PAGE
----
Protect the Environment: The Real oximeter

Celebrating World Environment Day in the time of an ongoing horrific health pandemic is difficult to contemplate. In this time of immense human grief and loss, what does the environment even count for? But take a moment to reflect.

The most important element that we gasped for in the past month was oxygen. Think of the hours and days we spent finding oxygen for our loved ones; how we saw patients collapse and die because hospitals did not have oxygen in the tanks; how the courts stepped in to regulate the transportation of oxygen from industries across the country; how we learnt about the business of oxygen concentrator — a machine that sucks in air and gives us oxygen on demand.

Our desperation cannot be recounted without pain. We saw the gasp for each breath — and just how precious it is. This then is what we must remember this World Environment Day. The oxygen that we get from nature is about increasing green cover and ensuring that our air — our every breath — is not polluted. Something we talk glibly about and yet discount with our next move.

WHAT IS WORLD ENVIRONMENT DAY?

Established as an annual event by the United Nations (UN) in 1972, World Environment Day is the largest global celebration of its kind, being recognised by millions of people in over 100 countries. The day aims to encourage worldwide environmental awareness and on-the-ground action in the form of events such as clean-up campaigns, tree-planting drives, recycling initiatives, social media campaigns and contests.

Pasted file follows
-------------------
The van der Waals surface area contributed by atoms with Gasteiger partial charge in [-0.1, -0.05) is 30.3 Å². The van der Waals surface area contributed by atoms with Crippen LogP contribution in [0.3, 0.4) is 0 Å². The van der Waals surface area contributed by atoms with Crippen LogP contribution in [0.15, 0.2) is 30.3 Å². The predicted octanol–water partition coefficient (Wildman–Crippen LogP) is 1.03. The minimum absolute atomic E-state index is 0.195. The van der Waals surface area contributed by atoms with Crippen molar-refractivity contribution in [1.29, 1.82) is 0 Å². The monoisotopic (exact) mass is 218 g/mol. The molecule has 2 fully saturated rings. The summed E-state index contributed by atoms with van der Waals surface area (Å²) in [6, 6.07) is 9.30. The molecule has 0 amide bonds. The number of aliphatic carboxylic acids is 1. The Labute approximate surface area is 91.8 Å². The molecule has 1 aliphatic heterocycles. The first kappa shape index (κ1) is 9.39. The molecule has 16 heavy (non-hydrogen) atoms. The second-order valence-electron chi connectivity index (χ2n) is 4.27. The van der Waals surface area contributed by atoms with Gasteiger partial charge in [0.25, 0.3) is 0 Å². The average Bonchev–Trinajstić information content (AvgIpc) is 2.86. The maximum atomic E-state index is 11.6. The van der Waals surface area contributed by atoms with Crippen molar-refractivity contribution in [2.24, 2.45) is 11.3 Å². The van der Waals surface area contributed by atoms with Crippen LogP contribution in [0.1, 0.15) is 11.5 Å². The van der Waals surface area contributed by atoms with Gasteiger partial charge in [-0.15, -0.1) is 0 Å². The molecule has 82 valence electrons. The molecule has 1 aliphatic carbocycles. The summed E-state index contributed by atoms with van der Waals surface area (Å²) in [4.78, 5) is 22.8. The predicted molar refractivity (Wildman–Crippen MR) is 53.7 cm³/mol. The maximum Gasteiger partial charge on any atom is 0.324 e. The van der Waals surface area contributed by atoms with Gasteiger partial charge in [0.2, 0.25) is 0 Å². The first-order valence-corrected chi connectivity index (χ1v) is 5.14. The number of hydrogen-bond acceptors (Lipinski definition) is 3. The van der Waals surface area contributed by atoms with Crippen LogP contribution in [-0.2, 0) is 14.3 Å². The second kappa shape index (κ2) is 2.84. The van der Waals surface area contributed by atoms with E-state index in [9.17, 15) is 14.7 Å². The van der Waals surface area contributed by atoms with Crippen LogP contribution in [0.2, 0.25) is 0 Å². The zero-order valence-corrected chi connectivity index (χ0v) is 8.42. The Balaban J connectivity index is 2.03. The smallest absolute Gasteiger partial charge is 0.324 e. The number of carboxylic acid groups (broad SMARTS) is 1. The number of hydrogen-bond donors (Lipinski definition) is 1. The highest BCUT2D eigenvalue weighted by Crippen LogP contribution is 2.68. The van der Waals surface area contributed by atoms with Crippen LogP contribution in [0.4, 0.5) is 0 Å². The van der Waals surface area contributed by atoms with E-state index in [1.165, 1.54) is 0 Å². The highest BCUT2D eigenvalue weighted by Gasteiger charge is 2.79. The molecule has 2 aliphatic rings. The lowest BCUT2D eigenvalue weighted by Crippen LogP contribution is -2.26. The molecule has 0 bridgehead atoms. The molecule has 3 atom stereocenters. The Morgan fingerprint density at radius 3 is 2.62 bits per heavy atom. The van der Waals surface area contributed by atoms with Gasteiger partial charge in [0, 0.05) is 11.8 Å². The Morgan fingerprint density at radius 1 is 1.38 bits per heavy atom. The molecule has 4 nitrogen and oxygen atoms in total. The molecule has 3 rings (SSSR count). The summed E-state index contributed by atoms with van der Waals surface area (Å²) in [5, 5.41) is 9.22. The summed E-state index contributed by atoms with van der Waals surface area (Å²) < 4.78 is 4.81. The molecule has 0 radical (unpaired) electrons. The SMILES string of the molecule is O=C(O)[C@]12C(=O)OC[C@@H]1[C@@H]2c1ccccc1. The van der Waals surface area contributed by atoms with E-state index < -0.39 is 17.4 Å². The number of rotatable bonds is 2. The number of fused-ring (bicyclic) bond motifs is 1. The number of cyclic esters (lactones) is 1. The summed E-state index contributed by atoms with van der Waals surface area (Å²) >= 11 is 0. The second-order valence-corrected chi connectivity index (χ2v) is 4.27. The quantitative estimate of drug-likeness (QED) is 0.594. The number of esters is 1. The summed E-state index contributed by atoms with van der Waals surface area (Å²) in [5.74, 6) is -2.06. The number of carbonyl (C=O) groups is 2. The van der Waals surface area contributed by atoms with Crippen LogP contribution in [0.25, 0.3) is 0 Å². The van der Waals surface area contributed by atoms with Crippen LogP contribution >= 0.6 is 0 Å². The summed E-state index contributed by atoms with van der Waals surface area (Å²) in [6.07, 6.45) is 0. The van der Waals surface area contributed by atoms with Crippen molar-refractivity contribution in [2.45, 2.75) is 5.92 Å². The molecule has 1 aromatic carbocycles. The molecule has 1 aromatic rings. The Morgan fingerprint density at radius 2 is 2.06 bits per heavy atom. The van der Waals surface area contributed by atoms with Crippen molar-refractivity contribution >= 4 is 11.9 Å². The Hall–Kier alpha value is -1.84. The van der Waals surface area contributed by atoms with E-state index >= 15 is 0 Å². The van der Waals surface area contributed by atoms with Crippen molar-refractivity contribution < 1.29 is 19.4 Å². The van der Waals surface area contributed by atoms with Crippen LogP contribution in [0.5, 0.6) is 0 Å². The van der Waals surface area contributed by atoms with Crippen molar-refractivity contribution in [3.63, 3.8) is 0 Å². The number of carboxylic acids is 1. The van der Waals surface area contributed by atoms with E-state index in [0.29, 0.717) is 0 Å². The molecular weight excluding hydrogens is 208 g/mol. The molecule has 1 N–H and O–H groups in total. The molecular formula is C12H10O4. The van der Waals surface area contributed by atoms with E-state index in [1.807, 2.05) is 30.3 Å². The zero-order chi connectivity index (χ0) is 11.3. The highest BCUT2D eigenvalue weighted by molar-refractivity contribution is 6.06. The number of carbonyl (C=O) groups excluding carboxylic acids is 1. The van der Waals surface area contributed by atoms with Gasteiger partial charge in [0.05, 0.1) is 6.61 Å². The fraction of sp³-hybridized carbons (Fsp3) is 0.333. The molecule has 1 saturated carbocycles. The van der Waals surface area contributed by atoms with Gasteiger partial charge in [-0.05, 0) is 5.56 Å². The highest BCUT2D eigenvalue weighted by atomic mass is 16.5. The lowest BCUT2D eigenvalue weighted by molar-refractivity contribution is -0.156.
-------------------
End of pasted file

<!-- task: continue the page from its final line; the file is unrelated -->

The theme of this year’s World Environment Day, celebrated every year on June 5, is ecosystem restoration. Increasing the tree density and repairing the ecosystem health means the world will sequester carbon dioxide — that is filling up our atmosphere and leading the world to an inexorable downward spiral of climate change impacts — and release oxygen. It’s a win-win. But what we need to understand is that planting trees or restoring ecosystems will require us to first restore our relationship with nature and society.

The fact is trees are about land — who owns it; who protects and regenerates it, and who has the rights over the produce. In India, the forest department has the “ownership” of vast areas of common forest land. But countries like India do not have “wilderness”. Instead, we have habitats where people coexist with wild animals in forests.

These are the same forest districts classified as the most backward and poorest. It is also a fact that using all the legal and administrative, and sometimes, muscle power, the country’s forest department has kept the tree cover somewhat intact. It works hard every day to keep people and their animals out. It shuffles files between the bottom rung of guards and the top bureaucrats to minimise the cutting of trees for “development” projects — from mining to dams.